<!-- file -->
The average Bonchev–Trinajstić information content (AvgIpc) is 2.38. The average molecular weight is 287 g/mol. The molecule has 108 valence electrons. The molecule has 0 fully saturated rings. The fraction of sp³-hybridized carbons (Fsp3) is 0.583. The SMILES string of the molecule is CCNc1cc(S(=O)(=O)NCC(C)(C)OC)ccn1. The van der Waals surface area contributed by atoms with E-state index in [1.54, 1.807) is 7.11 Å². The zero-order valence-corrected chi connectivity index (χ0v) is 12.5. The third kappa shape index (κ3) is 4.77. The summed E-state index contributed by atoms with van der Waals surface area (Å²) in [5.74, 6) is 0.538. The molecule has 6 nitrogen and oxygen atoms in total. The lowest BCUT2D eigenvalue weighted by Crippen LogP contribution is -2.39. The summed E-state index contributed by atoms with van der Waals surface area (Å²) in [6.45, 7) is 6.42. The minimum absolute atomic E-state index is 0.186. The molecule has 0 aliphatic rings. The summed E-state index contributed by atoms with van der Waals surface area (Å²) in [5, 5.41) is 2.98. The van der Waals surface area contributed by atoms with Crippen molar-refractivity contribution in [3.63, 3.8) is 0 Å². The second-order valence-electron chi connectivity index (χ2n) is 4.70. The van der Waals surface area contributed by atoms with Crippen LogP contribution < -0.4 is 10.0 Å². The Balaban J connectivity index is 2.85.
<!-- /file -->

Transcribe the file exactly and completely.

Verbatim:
The average Bonchev–Trinajstić information content (AvgIpc) is 2.38. The average molecular weight is 287 g/mol. The molecule has 108 valence electrons. The molecule has 0 fully saturated rings. The fraction of sp³-hybridized carbons (Fsp3) is 0.583. The SMILES string of the molecule is CCNc1cc(S(=O)(=O)NCC(C)(C)OC)ccn1. The van der Waals surface area contributed by atoms with E-state index in [1.54, 1.807) is 7.11 Å². The zero-order valence-corrected chi connectivity index (χ0v) is 12.5. The third kappa shape index (κ3) is 4.77. The summed E-state index contributed by atoms with van der Waals surface area (Å²) in [5.74, 6) is 0.538. The molecule has 6 nitrogen and oxygen atoms in total. The lowest BCUT2D eigenvalue weighted by Crippen LogP contribution is -2.39. The summed E-state index contributed by atoms with van der Waals surface area (Å²) in [6.45, 7) is 6.42. The minimum absolute atomic E-state index is 0.186. The molecule has 0 aliphatic rings. The summed E-state index contributed by atoms with van der Waals surface area (Å²) in [5, 5.41) is 2.98. The van der Waals surface area contributed by atoms with Crippen molar-refractivity contribution in [3.63, 3.8) is 0 Å². The second-order valence-electron chi connectivity index (χ2n) is 4.70. The van der Waals surface area contributed by atoms with Crippen LogP contribution < -0.4 is 10.0 Å². The Balaban J connectivity index is 2.85.